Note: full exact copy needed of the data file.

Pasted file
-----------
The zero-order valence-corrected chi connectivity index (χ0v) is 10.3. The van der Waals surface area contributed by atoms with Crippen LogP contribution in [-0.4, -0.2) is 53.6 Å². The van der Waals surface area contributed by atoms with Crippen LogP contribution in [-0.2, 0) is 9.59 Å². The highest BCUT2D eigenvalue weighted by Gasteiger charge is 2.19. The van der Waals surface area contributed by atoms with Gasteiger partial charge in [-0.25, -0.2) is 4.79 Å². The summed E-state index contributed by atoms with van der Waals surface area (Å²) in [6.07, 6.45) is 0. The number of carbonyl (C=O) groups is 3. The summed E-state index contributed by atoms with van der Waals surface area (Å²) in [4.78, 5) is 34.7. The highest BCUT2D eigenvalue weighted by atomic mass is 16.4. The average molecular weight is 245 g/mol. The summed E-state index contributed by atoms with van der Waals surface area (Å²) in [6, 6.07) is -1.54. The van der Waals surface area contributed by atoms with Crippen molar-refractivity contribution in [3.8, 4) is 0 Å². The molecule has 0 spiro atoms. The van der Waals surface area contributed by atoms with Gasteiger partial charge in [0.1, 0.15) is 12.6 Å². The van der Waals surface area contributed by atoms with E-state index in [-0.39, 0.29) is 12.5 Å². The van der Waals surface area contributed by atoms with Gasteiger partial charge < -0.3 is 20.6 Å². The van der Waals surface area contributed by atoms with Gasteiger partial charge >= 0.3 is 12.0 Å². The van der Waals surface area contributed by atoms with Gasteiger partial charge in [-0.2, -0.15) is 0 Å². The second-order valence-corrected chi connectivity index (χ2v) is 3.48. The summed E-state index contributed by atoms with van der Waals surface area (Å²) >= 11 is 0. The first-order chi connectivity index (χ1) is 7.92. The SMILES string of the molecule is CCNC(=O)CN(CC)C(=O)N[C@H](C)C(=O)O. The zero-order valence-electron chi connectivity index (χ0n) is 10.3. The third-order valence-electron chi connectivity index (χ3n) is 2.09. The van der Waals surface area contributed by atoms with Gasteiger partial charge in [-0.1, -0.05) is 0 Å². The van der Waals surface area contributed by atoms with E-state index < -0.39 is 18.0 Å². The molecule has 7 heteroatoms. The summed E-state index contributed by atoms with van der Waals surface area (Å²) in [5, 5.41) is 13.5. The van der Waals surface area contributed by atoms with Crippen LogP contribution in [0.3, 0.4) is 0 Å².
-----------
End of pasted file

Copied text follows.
The zero-order valence-corrected chi connectivity index (χ0v) is 10.3. The van der Waals surface area contributed by atoms with Crippen LogP contribution in [-0.4, -0.2) is 53.6 Å². The van der Waals surface area contributed by atoms with Crippen LogP contribution in [-0.2, 0) is 9.59 Å². The highest BCUT2D eigenvalue weighted by Gasteiger charge is 2.19. The van der Waals surface area contributed by atoms with Gasteiger partial charge in [-0.25, -0.2) is 4.79 Å². The summed E-state index contributed by atoms with van der Waals surface area (Å²) in [6.07, 6.45) is 0. The number of carbonyl (C=O) groups is 3. The summed E-state index contributed by atoms with van der Waals surface area (Å²) in [4.78, 5) is 34.7. The highest BCUT2D eigenvalue weighted by atomic mass is 16.4. The average molecular weight is 245 g/mol. The summed E-state index contributed by atoms with van der Waals surface area (Å²) in [6, 6.07) is -1.54. The van der Waals surface area contributed by atoms with Crippen molar-refractivity contribution in [3.8, 4) is 0 Å². The molecule has 0 spiro atoms. The van der Waals surface area contributed by atoms with Gasteiger partial charge in [0.1, 0.15) is 12.6 Å². The van der Waals surface area contributed by atoms with E-state index in [-0.39, 0.29) is 12.5 Å². The van der Waals surface area contributed by atoms with Gasteiger partial charge < -0.3 is 20.6 Å². The van der Waals surface area contributed by atoms with Gasteiger partial charge >= 0.3 is 12.0 Å². The van der Waals surface area contributed by atoms with Gasteiger partial charge in [-0.2, -0.15) is 0 Å². The second-order valence-corrected chi connectivity index (χ2v) is 3.48. The summed E-state index contributed by atoms with van der Waals surface area (Å²) >= 11 is 0. The first-order chi connectivity index (χ1) is 7.92. The SMILES string of the molecule is CCNC(=O)CN(CC)C(=O)N[C@H](C)C(=O)O. The zero-order valence-electron chi connectivity index (χ0n) is 10.3. The third-order valence-electron chi connectivity index (χ3n) is 2.09. The van der Waals surface area contributed by atoms with Gasteiger partial charge in [-0.1, -0.05) is 0 Å². The van der Waals surface area contributed by atoms with E-state index < -0.39 is 18.0 Å². The molecule has 7 heteroatoms. The summed E-state index contributed by atoms with van der Waals surface area (Å²) in [5, 5.41) is 13.5. The van der Waals surface area contributed by atoms with Crippen LogP contribution in [0.3, 0.4) is 0 Å².